[6] This is certainly not the run-of-the-mill commodities fraud claim. We are not dealing with the misappropriation of customer funds, CFTC v. Muller (5th Cir.1978) 570 F.2d 1296; with a "boiler room" operation, CFTC v. U.S. Metals (S.D.N.Y.1979) 468 F. Supp. 1149; with a misleading price prediction, D.F.P. Int. v. Hoffman (CFTC 1979) [1977-1980 Trans. Binder] Comm. Fut.L.Rep. (CCH) ¶ 20,775; or performance record, Reese v. Pattison (CFTC 1983) 2 Comm. Fut.L.Rep. (CCH) ¶ 21,689. Nor is this a churning case, Booth v. Peavey Co. (8th Cir. 1970) 430 F.2d 132, Shelley v. Noffsinger (N.D. Ill.1981) 511 F. Supp. 687; a case of unauthorized transactions, Haltmier v. CFTC (2d Cir. 1977) 554 F.2d 556; of misrepresentation as to the risk of commodities trading, Sturcker v. Clayton (CFTC 1983) 2 Comm.Fut.L.Rep. (CCH) ¶ 21,727, Vetrono v. Ace American (CFTC 1983) 2 Comm.Fut.L.Rep. (CCH) ¶ 21,726, Wilke v. Winchester Trading (CFTC 1977) [1977-1980 Trans. Binder] Comm.Fut.L.Rep. (CCH) ¶ 20,605; or one dealing with the proverbial guarantee of "no loss", Kupser v. Chartered Syst. (CFTC 1983) 2 Comm.Fut.L.Rep. (CCH) ¶ 21,717.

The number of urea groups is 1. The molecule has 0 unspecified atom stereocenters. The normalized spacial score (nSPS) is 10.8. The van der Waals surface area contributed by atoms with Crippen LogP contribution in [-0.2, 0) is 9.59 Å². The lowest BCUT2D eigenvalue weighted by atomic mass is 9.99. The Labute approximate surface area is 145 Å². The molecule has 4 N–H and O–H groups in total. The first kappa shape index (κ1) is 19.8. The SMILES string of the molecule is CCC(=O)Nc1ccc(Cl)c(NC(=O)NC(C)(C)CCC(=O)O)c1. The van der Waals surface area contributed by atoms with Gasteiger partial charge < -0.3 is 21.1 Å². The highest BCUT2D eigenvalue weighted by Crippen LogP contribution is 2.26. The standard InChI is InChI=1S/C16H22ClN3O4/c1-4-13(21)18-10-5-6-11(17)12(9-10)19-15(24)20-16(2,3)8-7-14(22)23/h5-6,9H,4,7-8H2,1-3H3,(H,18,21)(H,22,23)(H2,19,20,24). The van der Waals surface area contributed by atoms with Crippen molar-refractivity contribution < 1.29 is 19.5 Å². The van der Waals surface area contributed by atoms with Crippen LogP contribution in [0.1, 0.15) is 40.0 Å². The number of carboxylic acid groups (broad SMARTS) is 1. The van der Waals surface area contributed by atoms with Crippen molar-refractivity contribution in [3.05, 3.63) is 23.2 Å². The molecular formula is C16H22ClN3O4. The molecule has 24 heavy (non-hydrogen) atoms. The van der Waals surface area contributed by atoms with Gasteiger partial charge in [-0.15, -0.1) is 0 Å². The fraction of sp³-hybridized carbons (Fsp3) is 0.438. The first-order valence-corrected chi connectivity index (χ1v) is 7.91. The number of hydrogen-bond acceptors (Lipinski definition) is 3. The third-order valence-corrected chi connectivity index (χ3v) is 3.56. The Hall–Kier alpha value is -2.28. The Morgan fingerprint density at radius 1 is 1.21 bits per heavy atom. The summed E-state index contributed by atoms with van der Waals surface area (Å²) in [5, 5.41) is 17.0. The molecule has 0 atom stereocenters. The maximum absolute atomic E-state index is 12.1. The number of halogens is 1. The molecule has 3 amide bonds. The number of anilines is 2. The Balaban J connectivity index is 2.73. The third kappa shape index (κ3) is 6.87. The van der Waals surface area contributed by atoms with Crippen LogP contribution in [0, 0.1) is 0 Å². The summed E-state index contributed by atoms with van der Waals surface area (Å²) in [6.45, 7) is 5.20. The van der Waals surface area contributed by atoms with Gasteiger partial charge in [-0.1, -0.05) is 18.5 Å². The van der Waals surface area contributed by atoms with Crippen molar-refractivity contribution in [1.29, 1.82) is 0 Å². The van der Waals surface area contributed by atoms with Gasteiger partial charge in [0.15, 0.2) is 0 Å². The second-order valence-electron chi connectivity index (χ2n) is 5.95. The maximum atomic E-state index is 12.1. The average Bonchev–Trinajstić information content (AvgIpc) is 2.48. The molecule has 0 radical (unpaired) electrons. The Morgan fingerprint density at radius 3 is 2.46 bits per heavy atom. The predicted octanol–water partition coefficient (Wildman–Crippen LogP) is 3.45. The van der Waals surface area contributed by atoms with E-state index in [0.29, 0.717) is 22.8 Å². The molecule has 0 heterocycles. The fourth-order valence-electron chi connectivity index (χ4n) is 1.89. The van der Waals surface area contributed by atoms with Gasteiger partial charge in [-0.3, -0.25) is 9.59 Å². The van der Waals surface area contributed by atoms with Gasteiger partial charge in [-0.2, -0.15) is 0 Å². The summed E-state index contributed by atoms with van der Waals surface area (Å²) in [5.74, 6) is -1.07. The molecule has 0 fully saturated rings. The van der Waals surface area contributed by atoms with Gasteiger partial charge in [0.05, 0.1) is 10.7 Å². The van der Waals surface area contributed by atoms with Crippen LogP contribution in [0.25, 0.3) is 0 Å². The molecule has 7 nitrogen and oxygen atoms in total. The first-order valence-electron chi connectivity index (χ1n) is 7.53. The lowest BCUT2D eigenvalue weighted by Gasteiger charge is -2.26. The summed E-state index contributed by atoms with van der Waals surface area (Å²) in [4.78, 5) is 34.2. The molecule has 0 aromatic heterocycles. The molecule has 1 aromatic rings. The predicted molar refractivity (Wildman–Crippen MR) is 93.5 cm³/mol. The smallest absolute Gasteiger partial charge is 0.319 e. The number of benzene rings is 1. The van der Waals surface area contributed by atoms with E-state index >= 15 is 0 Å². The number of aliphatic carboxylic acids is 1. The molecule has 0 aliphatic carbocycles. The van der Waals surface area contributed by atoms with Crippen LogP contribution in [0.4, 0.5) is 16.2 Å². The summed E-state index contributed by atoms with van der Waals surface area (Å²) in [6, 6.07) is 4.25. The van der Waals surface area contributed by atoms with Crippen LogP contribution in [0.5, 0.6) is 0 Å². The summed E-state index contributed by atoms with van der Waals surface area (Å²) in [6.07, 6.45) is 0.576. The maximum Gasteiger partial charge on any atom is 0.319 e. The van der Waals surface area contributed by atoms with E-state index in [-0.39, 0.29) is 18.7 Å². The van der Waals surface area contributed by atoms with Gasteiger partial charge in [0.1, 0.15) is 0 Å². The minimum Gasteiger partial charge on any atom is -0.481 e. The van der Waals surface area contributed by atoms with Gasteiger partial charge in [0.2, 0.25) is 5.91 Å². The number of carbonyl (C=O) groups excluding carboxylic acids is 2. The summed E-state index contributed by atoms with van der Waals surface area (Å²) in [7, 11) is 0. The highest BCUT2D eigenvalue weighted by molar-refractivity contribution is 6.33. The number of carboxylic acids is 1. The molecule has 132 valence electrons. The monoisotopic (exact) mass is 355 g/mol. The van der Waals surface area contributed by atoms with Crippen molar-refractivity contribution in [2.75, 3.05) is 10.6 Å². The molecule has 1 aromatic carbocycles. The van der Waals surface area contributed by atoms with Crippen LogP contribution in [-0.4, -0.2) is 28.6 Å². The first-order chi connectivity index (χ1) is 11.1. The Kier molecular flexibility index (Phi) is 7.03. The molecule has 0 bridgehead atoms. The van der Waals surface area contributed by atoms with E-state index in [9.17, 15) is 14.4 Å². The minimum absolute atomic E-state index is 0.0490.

[7] As plaintiffs conceded in oral argument and as their submissions make abundantly clear, see, e.g., Plaintiff's Memorandum at 16, 17, the oral restrictions on Sokoloff's trading are "not an issue" germane to the claims they assert against Rosenberg, whose duty to inform plaintiffs about Sokoloff's "inherent" fraud is contended to be independent of those restrictions. Thus, we regard the fact that those restrictions were never communicated to Rosenberg as the only relevant datum concerning the oral limitations. Their possible breach is not before us on this motion.